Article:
The beep test is a killer, isn’t it? What starts off as an easy jog soon turns in to several minutes of grueling effort, as the beeps steadily catch up with you.
The Beep Test and its more recent alternative, the Yo-Yo test, are staple fitness tests that you can easily do yourself to test your fitness. The advantage that they have is that they are both easily set-up and provide a universal measure of how fit you are.
Some jobs, such as the police or the army make these tests mandatory for new recruits – that’s how useful they are. As far as sport is concerned, they are in wide-scale use among professional teams and players.
Make no doubts about it, these tests are tough. If you’re going to do them, you should be as prepared as you possibly can so that when it’s all over and your’e panting heavily, lying on the floor, you can do so with a smile on your face, knowing your score is the very best it can be.
Here are our top 8 tips for making sure that you perform to your limits.
1. Improve your level of fitness
It’s so blindingly obvious that it almost seems an insult to call this a ‘tip’. However, whilst the other tips below should each add a little extra onto your performance, this is the only sure way to make big progress.
The test is supposed to measure your underlying fitness levels, so the best way to ace the test is to get as fit as you possibly can. In the long term, there are no fitness gains without being prepared to push yourself, but it’s all about knowing how to make your battle to be fit as simple and easy as you can.
Sometimes it can be difficult to know where to get started or what’s best for you to do, which is why we’ve put together a guide: how to train for the beep test, which should help make the task of getting fit as painless as possible.
If you can’t improve your fitness level before you next take the test then don’t panic, you can still follow the tips below to maximise your score.
2. Perform a warm up
The audio tracks to some of the tests include a specific instruction that you should warm up before-hand, and some don’t. Either way, make sure that you do one.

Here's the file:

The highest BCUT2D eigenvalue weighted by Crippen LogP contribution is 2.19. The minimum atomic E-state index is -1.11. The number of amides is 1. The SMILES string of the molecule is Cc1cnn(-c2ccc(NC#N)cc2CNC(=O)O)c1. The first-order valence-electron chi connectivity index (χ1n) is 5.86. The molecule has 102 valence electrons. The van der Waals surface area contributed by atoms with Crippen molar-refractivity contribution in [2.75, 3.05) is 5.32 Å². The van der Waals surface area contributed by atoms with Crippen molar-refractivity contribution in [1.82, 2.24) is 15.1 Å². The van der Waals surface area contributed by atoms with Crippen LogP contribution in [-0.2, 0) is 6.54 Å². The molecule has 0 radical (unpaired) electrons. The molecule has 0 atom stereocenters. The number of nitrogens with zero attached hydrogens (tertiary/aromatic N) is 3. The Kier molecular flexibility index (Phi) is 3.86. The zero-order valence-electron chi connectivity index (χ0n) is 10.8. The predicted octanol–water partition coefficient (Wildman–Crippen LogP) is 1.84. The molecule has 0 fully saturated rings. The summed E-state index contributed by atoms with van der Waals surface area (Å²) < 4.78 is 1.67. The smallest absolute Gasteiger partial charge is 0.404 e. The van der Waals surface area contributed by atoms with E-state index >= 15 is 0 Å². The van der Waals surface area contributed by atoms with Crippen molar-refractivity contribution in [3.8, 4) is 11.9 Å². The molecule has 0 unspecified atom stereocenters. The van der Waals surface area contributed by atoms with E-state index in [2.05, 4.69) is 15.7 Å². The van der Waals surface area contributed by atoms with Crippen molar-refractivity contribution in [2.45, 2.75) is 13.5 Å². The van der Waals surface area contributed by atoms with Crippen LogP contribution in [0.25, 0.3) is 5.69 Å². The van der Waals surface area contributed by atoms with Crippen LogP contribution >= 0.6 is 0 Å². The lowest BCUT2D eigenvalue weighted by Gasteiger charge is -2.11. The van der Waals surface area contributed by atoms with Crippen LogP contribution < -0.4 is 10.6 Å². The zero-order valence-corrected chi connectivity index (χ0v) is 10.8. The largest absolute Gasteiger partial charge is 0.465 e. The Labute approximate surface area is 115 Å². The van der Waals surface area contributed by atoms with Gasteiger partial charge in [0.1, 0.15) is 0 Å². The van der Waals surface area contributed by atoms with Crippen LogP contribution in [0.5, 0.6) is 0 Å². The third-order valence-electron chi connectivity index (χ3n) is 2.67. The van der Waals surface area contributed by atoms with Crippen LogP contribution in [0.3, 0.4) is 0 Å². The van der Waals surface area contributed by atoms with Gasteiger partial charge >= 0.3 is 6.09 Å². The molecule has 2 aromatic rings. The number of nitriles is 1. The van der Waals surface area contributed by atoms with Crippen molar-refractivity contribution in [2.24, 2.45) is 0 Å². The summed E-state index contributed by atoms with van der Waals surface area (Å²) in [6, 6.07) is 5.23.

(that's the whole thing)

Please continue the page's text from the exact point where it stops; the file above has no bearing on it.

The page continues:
If you do not do a warm-up then you probably will not perform at your best and, more worryingly, you could risk injury which could set your fitness back several levels.
Ideally you should spend five to ten minutes warming up before you do the test. Your routine should take you through some gentle jogging, dynamic stretching, and then gentle turning motions to ready you for the requirements of the test.
Get your blood pumping and your muscles warm, but avoid doing anything so vigorous that it wears you out for the actual test!
3. Turn efficiently
One of the comments you will usually hear from people who have done the beep test is that it’s the turning that makes it so very difficult. The argument usually goes that it wouldn’t be that hard to run this distance in one straight line, but the physical effort of turning is what really starts to sap your energy in the later stages.
Consider the following three things:
- You can turn by placing one foot on the line. It’s not necessary to put your foot over the end line and, though the extra distance of doing this might be small, that wasted extra half-stride might make a big difference to you as the test goes on.
- Make sure your turning mechanic is good. When your foot touches the line, dip into the turn a little before pushing back away. Keep your turns on the spot and straight rather than wasting time and energy performing wide U-turns.
- Which foot should you turn with? That’s completely up to you – do whichever feels right and try it on both. Maybe you have one foot that you turn more comfortably on. One of the tips we’ve heard that worked for somebody was to turn with a different foot each time which distributed the stress across both legs and also gave the participant something to keep track of and keep their mind occupied.